(2) Reciprocity, where applicable; and/or
(3) Customary international law or practice.
d. For further guidance, please contact M/OFM/PR. PR assists posts’ best efforts to ensure proper tax relief and to negotiate with foreign governments for tax relief.
2 FAM 263 taxes eligible for diplomatic tax relief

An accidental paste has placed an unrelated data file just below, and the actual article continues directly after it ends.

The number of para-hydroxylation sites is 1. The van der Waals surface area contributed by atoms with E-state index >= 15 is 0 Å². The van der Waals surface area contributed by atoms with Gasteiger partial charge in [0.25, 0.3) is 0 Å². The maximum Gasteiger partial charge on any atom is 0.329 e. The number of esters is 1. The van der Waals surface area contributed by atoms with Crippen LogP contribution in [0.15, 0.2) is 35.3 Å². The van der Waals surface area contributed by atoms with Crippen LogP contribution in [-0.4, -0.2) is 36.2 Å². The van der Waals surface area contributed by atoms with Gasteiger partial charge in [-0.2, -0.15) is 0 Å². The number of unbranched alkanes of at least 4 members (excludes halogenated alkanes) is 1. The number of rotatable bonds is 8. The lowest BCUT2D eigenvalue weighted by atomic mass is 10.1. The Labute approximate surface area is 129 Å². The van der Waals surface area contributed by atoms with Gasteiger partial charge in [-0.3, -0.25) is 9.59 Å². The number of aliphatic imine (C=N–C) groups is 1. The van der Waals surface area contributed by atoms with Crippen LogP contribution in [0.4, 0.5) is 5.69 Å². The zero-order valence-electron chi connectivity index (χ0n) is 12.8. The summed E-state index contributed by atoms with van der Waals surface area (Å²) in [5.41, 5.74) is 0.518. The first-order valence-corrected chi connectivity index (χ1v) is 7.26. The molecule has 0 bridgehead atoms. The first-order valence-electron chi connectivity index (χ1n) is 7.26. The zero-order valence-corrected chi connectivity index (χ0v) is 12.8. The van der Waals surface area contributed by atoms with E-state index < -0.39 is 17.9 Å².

The Vienna Conventions provide broad tax relief for diplomatic and consular missions and their personnel to include an exemption from “all dues and taxes, personal or real, national, regional or municipal” with certain specified exceptions. (VCDR, Art. 34; VCCR, Art. 49). One key exception is that exemption is not provided for “charges levied for services rendered”. See VCDR Art. 34(e); VCCR Art. 49(1)(e)). The description by the receiving states of a charge as a “fee” or a “tax” is not conclusive with regard to whether such a charge is considered by the Department to be an impermissible tax under the Vienna Conventions. Some useful characteristics distinguishing taxes from fees are: that a tax raises generally revenue for a taxing jurisdiction and are not linked to the cost or value of providing a service, but instead are often stated as a percentage or an ad valorem charge. A fee, on the other hand, is a payment directly linked to a service or commodity provided and is reasonably related to the cost of that service or commodity. It may be that fees representing a charge for a service rendered are levied by the receiving state, for example, with regard to the provision of sewage or electricity service, various airport-related charges and pet licenses. In order to qualify as a permissible fee for “services rendered,” the amount charged must be itemized and directly correlate to the actual cost of the service or support the continued provision of the service, e.g., a charge related to volume such as gallons of water or kilowatts of electricity.